An important point to remember is that Reverse Time Migration (RTM), FWI and other computationally intensive methods don’t create information to form a detailed image or velocity model — the information must be present in the seismic data. This is where the first High-Tech feature of beam migrations enters: the seismic data is analyzed for coherent signal and is distilled to a small number of beams that carry the essence of the data. After this velocity-less procedure is accomplished, migrating the beams with any specific velocity is a question of minutes. The second High-Tech feature is to carefully synchronize migrated beams that image the same seismic structure. The mismatch between the beams is converted to corrections of the velocity field. Since beams propagate through a small tube in the earth, the velocity modifications have pinpoint accuracy and are rich in detail. Iterating fast beam migration and these velocity updates, allow for automated velocity model building that conforms to seismic structures and has details akin to velocities produced by FWI in a faster and much less computationally intensive way. Why not use all the available information to improve the quality of the image and reduce the computer resources to obtain it?
PGS had first mover’s advantage when they bought Sherwood’s company, the original developer of Fast Beam Migration, but missed out the opportunity to differentiate their offering based on Beam Technologies and instead joined the herd in pushing RTM and FWI, where they do not have any differentiating product.
Larry Adamson says
I love this article Mihai. Something your story hints at, but doesn’t strongly state is that often times “Old Technology” used by the right person (by right person, I mean someone who really understands the nuts and bolts and has both experience and the ability to look at problems from a different perspective than most) can be extremely valuable. Here is an interesting story that shows my point. When my son was 17 he was a very active high school athlete. He complained of a sore wrist. We took him to an Orthopedic Surgeon who did an MRI (state of the art) and deemed it was a severe sprain ( 3 days later). He prescribed anti-inflammatory drugs and physical therapy. After a few weeks the pain was still there so went to another doctor for a second opinion. This doctor talked to him a lot about how and when he experiences pain then took an x-ray (low tech) and came back into the room and announced that he had a broken scaphoid bone. Showed us the x-ray that revealed part of the bone was a different shade of grey (the fracture itself was not visible). He then explained that the bone is very small and has limited blood supply, the different shade of grey was due to the fractured piece having “died” due to lack of blood supply). The only way to fix it was via surgery. I told him about the MRI and the previous opinion. He said “Get the DVD of the MRI (this was 10 years ago) from the doctor and I will show you the fracture.” I did what he asked and returned with the disk. He loaded it into his software (which is a 3D visualization tool very similar to tools seismic interpreters use daily) then panned through the cross sections an zoomed in on the fracture in less that 30 seconds! High tech is only a big advantage if it is in the correct hands.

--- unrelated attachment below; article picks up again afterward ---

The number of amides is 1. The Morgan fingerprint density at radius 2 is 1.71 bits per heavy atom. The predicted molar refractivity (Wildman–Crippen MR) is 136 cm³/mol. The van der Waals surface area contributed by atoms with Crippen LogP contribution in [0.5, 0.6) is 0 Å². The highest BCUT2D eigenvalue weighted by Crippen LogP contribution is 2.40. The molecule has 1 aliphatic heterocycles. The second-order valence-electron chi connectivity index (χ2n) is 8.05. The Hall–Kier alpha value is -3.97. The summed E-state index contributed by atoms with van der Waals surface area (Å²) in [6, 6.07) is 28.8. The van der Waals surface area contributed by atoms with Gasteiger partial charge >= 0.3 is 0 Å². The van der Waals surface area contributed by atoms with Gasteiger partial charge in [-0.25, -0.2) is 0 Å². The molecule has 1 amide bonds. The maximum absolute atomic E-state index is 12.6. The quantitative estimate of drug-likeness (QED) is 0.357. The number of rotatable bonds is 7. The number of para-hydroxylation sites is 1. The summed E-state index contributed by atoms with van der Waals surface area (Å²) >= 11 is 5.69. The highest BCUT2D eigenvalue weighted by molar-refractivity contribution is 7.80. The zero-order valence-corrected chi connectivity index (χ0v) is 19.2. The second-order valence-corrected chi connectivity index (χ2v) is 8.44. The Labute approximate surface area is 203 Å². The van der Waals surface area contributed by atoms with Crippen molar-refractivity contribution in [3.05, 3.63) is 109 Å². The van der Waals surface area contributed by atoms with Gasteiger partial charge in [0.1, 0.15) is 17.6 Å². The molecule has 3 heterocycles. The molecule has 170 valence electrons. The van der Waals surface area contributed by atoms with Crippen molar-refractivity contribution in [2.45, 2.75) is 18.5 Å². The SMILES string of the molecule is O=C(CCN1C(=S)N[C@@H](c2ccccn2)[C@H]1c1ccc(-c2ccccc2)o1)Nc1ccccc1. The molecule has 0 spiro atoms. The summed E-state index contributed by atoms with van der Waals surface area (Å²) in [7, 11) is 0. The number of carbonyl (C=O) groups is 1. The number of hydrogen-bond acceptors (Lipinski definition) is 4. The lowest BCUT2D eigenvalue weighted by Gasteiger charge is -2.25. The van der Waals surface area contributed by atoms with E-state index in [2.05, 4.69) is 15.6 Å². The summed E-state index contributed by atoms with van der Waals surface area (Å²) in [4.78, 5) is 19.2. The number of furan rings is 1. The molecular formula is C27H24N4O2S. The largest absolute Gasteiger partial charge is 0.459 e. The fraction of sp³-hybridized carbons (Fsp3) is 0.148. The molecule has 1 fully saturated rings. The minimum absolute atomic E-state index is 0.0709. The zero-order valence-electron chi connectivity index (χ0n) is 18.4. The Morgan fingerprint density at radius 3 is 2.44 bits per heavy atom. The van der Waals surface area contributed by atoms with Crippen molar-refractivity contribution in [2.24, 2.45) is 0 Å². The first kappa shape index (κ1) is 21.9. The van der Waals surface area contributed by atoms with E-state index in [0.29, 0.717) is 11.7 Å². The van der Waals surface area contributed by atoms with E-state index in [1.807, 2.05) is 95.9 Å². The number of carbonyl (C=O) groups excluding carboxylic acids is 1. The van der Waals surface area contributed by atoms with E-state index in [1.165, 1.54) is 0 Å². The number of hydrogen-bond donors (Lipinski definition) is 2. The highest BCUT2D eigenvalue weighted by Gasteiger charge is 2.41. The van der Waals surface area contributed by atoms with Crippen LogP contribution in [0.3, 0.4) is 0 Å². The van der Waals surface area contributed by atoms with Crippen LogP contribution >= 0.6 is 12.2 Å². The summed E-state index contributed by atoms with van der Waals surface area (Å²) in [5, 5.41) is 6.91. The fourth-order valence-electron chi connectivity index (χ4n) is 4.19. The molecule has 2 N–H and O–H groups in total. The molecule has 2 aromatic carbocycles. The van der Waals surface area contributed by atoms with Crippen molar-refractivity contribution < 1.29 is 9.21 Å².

Terry Norris says
The high tech low tech phenomenon will also become apparent in the push to AI and seismic interpretations based on AI.. All the tools in the tool box depend on the skill and knowledge of the user to pick the right tool for the job. An unskilled user of AI will not have an advantage over a skilled user of “low tech” who understands the use of the tools and information gained from them.